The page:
Being TV-free, I didn’t know I was supposed to feel godawful about the pandemic, so I managed ok. How did people cope with WWII? the British royal family moved to London to stay with the people being bombed. I always remember that, whenever I feel like whining about anything.
Many cases of pandemic distress may have been what used to be called mass hysteria; for them, perhaps there can be some relief via same way they became distressed, i.e., the news media sending out a new prophesy about mental health, an upbeat one this time–if said news media can bear to broadcast positive news that will sell less food, drink, drugs, and other mind-anesthetizing products which in themselves can cause or exacerbate mental distress, and whose effects may indeed linger–the buttons of that jacket won’t get full closure until one loses the extra 10 lbs one acquired.
(But of course some people did have a much more trying pandemic experience than others.)
I don’t envy the job of politicians who, by donors’ and public’s demand, must act as if there can be closure on complicated policy matters, and as if yes/no answers can fall neatly along party lines.
Truth is what ‘you’ think is true, if you thought that your Father was infallible well that is where you look for certainty. We have gone from being a society that, relatively, believed ‘every’ official voice, including the local newspaper, to being a Society of budding skeptics where we have very little faith in the pronouncements of Officialdom, Not healthy perhaps but is is simply part of the natural progression. Being able to elicit behavior from people by simply telling them something creates a space in the minds of those who control the discourse where arrogance and contempt for the manipulated can grow, eventually the manipulated become aware of the manipulation, because of their position in Society as being the consumers of manipulation, their only response is to ‘reluctantly’ develop skepticism, I say reluctantly because the Masses implicitly want to believe their leaders ( And Columnists for leading Newspapers and such) have their best interests at heart, when they begin to doubt that they become ‘unconsciously’ unsettled and afraid, not a good thing for society or the Rulers.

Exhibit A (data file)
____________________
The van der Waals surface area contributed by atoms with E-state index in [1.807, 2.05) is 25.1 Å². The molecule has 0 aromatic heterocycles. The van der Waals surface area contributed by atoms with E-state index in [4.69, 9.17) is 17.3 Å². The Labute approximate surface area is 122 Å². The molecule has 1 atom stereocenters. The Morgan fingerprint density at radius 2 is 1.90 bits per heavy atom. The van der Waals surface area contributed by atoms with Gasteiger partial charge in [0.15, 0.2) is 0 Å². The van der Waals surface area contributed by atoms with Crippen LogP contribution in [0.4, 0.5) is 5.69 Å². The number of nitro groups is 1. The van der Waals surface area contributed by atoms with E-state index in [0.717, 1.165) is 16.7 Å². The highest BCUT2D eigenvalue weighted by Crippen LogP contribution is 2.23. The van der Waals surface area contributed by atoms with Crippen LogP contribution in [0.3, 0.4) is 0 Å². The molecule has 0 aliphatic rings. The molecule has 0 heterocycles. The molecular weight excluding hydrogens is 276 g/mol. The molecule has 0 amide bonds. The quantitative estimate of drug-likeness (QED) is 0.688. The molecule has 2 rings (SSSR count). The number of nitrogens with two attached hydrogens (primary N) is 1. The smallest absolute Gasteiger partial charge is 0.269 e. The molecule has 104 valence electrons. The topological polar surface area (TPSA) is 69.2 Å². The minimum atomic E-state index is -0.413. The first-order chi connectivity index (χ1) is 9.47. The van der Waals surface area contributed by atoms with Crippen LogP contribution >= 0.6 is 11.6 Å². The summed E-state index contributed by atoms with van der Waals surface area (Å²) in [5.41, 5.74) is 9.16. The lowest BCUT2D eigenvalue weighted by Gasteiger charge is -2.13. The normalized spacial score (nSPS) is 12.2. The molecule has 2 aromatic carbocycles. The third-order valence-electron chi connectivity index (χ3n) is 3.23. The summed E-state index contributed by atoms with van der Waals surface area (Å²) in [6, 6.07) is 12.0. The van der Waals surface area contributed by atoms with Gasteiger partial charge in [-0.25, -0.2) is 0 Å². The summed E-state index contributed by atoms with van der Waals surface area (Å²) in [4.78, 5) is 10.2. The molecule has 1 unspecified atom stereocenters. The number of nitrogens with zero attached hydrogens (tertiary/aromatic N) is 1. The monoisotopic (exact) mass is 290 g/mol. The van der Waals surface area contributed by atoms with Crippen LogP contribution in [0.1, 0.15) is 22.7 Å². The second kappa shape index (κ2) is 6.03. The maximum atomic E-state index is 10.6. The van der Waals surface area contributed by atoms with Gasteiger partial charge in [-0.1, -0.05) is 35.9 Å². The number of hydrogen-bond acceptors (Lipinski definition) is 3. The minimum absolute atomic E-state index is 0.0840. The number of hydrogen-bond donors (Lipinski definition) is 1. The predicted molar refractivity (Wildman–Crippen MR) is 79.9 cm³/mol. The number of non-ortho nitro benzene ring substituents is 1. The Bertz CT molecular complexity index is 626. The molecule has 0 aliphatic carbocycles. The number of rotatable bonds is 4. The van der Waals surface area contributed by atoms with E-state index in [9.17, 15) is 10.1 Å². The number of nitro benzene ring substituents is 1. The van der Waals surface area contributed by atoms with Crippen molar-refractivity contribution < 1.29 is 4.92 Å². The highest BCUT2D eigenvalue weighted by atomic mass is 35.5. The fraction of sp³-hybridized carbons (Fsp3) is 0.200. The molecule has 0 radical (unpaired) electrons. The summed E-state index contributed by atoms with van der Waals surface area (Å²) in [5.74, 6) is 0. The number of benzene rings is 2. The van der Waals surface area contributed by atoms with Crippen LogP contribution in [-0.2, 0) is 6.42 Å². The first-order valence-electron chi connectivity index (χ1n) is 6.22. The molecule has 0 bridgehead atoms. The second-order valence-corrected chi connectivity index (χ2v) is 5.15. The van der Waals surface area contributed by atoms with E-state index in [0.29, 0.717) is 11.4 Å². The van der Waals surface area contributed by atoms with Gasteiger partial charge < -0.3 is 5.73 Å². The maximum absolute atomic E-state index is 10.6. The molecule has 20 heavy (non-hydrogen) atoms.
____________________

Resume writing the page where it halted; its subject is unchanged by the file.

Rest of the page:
Mr. Ahaha, who writes above says he doesn’t watch TV, so he was spared the ‘thought’ of rotting corpses on the streets of New York and the other atrocities we had to ‘Mentally’ endure!
The Pandemic may be winding down, perhaps to be replaced by something else with far greater ability to transform our lives, in any case, when the Pandemic vanishes from the media it will vanish from our lives, what seems to be taking its place may not be so easy to vanquish!
We can see why neo-confederates pine for a simpler time, when Jesus was The Answer, He offering the ultimate closure.
The antebellum eras were peaceful times:
peacefully sipping mint juleps on verandas—and peacefully picking cotton in the fields. And if we hadn’t left the Garden of Eden, life would’ve been even more peaceful!
Great topic. I’m wired for intellectual ambiguity too, but when it comes to pain, I want answers and I want the pain to end immediately.